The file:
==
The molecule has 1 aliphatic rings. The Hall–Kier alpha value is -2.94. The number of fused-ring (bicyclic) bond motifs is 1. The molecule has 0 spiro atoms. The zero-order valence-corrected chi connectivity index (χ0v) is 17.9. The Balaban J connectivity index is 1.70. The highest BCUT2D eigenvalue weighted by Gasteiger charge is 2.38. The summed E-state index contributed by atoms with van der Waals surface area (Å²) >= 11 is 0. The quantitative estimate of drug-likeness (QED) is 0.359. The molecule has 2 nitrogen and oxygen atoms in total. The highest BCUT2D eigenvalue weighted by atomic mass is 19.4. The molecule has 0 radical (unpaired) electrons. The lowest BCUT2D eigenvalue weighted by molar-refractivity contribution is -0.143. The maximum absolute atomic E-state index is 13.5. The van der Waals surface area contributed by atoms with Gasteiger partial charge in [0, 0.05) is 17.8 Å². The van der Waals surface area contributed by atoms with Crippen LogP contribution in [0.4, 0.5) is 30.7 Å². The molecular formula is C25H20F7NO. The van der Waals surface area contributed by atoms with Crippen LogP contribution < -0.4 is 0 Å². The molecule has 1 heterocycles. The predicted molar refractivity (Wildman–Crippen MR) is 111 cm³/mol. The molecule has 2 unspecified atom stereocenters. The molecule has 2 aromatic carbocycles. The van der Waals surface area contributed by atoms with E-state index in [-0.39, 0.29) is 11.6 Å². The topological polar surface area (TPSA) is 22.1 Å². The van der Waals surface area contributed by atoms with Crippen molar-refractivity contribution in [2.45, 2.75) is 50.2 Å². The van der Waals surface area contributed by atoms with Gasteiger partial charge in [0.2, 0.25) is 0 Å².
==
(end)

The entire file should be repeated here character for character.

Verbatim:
The molecule has 1 aliphatic rings. The Hall–Kier alpha value is -2.94. The number of fused-ring (bicyclic) bond motifs is 1. The molecule has 0 spiro atoms. The zero-order valence-corrected chi connectivity index (χ0v) is 17.9. The Balaban J connectivity index is 1.70. The highest BCUT2D eigenvalue weighted by Gasteiger charge is 2.38. The summed E-state index contributed by atoms with van der Waals surface area (Å²) >= 11 is 0. The quantitative estimate of drug-likeness (QED) is 0.359. The molecule has 2 nitrogen and oxygen atoms in total. The highest BCUT2D eigenvalue weighted by atomic mass is 19.4. The molecule has 0 radical (unpaired) electrons. The lowest BCUT2D eigenvalue weighted by molar-refractivity contribution is -0.143. The maximum absolute atomic E-state index is 13.5. The van der Waals surface area contributed by atoms with Gasteiger partial charge in [0, 0.05) is 17.8 Å². The van der Waals surface area contributed by atoms with Crippen LogP contribution in [0.4, 0.5) is 30.7 Å². The molecular formula is C25H20F7NO. The van der Waals surface area contributed by atoms with Crippen LogP contribution < -0.4 is 0 Å². The molecule has 1 heterocycles. The predicted molar refractivity (Wildman–Crippen MR) is 111 cm³/mol. The molecule has 2 unspecified atom stereocenters. The molecule has 2 aromatic carbocycles. The van der Waals surface area contributed by atoms with E-state index in [-0.39, 0.29) is 11.6 Å². The topological polar surface area (TPSA) is 22.1 Å². The van der Waals surface area contributed by atoms with Crippen molar-refractivity contribution in [2.45, 2.75) is 50.2 Å². The van der Waals surface area contributed by atoms with Gasteiger partial charge in [0.2, 0.25) is 0 Å².